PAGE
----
Perspective from Ashish Pershad, MD
Source/Disclosures
Source:

Kassis N, et al. Abstract III-52. Presented at: Society for Cardiovascular Angiography and Interventions Scientific Sessions; May 14-16, 2020 (virtual meeting).

Kassis N, et al. JACC Cardiovasc Interv. 2020;doi:10.1016/j.jcin.2020.04.007.

Disclosures: Kassis reports no relevant financial disclosures. Please see the study for all other authors’ relevant financial disclosures.
May 21, 2020
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No difference by hospital volume in events after TAVR for bicuspid aortic valves

Perspective from Ashish Pershad, MD
Source/Disclosures
Source:

Kassis N, et al. Abstract III-52. Presented at: Society for Cardiovascular Angiography and Interventions Scientific Sessions; May 14-16, 2020 (virtual meeting).

Kassis N, et al. JACC Cardiovasc Interv. 2020;doi:10.1016/j.jcin.2020.04.007.

Disclosures: Kassis reports no relevant financial disclosures. Please see the study for all other authors’ relevant financial disclosures.
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Low- and high-volume hospitals that performed transcatheter aortic valve replacement for bicuspid aortic valves had similar rates of in-hospital and 30-day outcomes, according to data presented at the virtual Society for Cardiovascular Angiography and Interventions Scientific Sessions.

These similarities were observed despite high-volume centers performing the procedure on patients with greater comorbid risk, according to the data, which were simultaneously published in JACC: Cardiovascular Interventions.

Nicholas Kassis, MD, resident physician at Cleveland Clinic Foundation, and colleagues analyzed data from 1,626 patients from the Nationwide Readmissions Database who underwent TAVR of bicuspid aortic valves between 2012 and 2017. Low-volume hospitals were defined as those that performed up to 100 total annual TAVR procedures, whereas high-volume hospitals were defined as those who performed more than 100 TAVR procedures per year.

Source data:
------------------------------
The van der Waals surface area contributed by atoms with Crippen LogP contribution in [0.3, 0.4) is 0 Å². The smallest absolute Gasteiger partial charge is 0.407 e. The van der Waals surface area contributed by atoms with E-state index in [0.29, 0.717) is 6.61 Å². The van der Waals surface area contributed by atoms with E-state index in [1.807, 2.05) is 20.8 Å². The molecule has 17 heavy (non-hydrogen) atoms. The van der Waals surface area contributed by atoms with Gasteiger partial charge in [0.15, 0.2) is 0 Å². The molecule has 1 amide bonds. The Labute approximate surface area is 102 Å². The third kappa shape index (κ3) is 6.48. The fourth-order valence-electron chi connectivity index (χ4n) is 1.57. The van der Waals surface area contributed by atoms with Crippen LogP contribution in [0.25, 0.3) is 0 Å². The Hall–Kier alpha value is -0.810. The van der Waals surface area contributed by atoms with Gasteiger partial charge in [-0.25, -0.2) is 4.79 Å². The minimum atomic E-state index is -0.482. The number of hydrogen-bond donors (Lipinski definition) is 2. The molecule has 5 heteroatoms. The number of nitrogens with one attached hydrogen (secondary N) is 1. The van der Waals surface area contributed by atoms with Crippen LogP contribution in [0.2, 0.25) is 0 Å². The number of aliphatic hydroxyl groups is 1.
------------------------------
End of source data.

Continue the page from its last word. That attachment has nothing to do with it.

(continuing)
Among the cohort, 53.1% underwent TAVR at high-volume hospitals. Bicuspid aortic valves accounted for 0.9% of all TAVR procedures at low-volume hospitals and 1% of procedures at high-volume hospitals.

Compared with low-volume hospitals, patients who underwent TAVR at high-volume hospitals were older (mean age, 68 years vs. 64 years), more likely to smoke tobacco (45.8% vs. 36.6%) and more likely to have renal failure (30.9% vs. 28.7%), HF (73% vs. 54.5%), prior MI (12.7% vs. 5.6%) and diabetes (29.2% vs. 23.3%; P < .001 for all).

The rate of in-hospital stroke was 3.6% at high-volume hospitals and 1.8% at low-volume hospitals (P = .034). In-hospital mortality occurred at a rate of 2.3% in high-volume hospitals compared with 3.8% at low-volume hospitals (P = .109). The risk for hospital discharge with disability after TAVR was lower at high-volume hospitals compared with low-volume hospitals after adjusting for sex, age, CHA2DS2-VASc score and comorbidities (OR = 0.655; 95% CI, 0.523-0.82). Hospital volume was not linked to different rates of mortality (OR = 0.689; 95% CI, 0.368-1.29) or in-hospital stroke (OR = 1.519; 95% CI, 0.775-2.976).

“Our study must be interpreted as strictly observational and inherently limited by its reliance on administrative reporting and inability to account for potential confounders including device type, operator experience, patient selection and, notably, the varied use of embolic protection devices across hospitals,” Kassis and colleagues wrote in JACC: Cardiovascular Interventions. “Nonetheless, our data reflect current practice and suggest that aggressive stroke prevention strategies should be pursued in patients with bicuspid aortic valves who are to undergo TAVR.” – by Darlene Dobkowski

References:

Kassis N, et al. Abstract III-52. Presented at: Society for Cardiovascular Angiography and Interventions Scientific Sessions; May 14-16, 2020 (virtual meeting).

Kassis N, et al. JACC Cardiovasc Interv. 2020;doi:10.1016/j.jcin.2020.04.007.

Disclosures: Kassis reports no relevant financial disclosures. Please see the study for all other authors’ relevant financial disclosures.